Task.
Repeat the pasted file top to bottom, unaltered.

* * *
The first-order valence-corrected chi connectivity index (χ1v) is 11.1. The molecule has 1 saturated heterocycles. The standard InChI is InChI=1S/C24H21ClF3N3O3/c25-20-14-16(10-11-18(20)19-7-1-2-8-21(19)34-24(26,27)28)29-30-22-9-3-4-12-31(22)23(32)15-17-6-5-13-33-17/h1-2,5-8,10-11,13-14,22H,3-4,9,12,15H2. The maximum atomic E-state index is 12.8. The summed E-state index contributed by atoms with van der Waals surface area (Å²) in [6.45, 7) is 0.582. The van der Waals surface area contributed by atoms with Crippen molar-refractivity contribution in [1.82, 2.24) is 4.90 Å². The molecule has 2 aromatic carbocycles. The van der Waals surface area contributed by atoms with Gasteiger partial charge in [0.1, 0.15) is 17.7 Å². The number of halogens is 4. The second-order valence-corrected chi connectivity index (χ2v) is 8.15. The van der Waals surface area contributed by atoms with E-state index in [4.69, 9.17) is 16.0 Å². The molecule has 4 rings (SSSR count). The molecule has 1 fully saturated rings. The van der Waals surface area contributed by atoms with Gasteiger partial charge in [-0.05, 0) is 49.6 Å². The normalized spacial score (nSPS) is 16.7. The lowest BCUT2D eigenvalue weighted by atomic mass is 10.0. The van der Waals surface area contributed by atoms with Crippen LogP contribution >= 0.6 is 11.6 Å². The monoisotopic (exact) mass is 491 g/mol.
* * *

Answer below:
The first-order valence-corrected chi connectivity index (χ1v) is 11.1. The molecule has 1 saturated heterocycles. The standard InChI is InChI=1S/C24H21ClF3N3O3/c25-20-14-16(10-11-18(20)19-7-1-2-8-21(19)34-24(26,27)28)29-30-22-9-3-4-12-31(22)23(32)15-17-6-5-13-33-17/h1-2,5-8,10-11,13-14,22H,3-4,9,12,15H2. The maximum atomic E-state index is 12.8. The summed E-state index contributed by atoms with van der Waals surface area (Å²) in [6.45, 7) is 0.582. The van der Waals surface area contributed by atoms with Crippen molar-refractivity contribution in [1.82, 2.24) is 4.90 Å². The molecule has 2 aromatic carbocycles. The van der Waals surface area contributed by atoms with Gasteiger partial charge in [0.1, 0.15) is 17.7 Å². The number of halogens is 4. The second-order valence-corrected chi connectivity index (χ2v) is 8.15. The van der Waals surface area contributed by atoms with E-state index in [4.69, 9.17) is 16.0 Å². The molecule has 4 rings (SSSR count). The molecule has 1 fully saturated rings. The van der Waals surface area contributed by atoms with Gasteiger partial charge in [-0.05, 0) is 49.6 Å². The normalized spacial score (nSPS) is 16.7. The lowest BCUT2D eigenvalue weighted by atomic mass is 10.0. The van der Waals surface area contributed by atoms with Crippen LogP contribution >= 0.6 is 11.6 Å². The monoisotopic (exact) mass is 491 g/mol.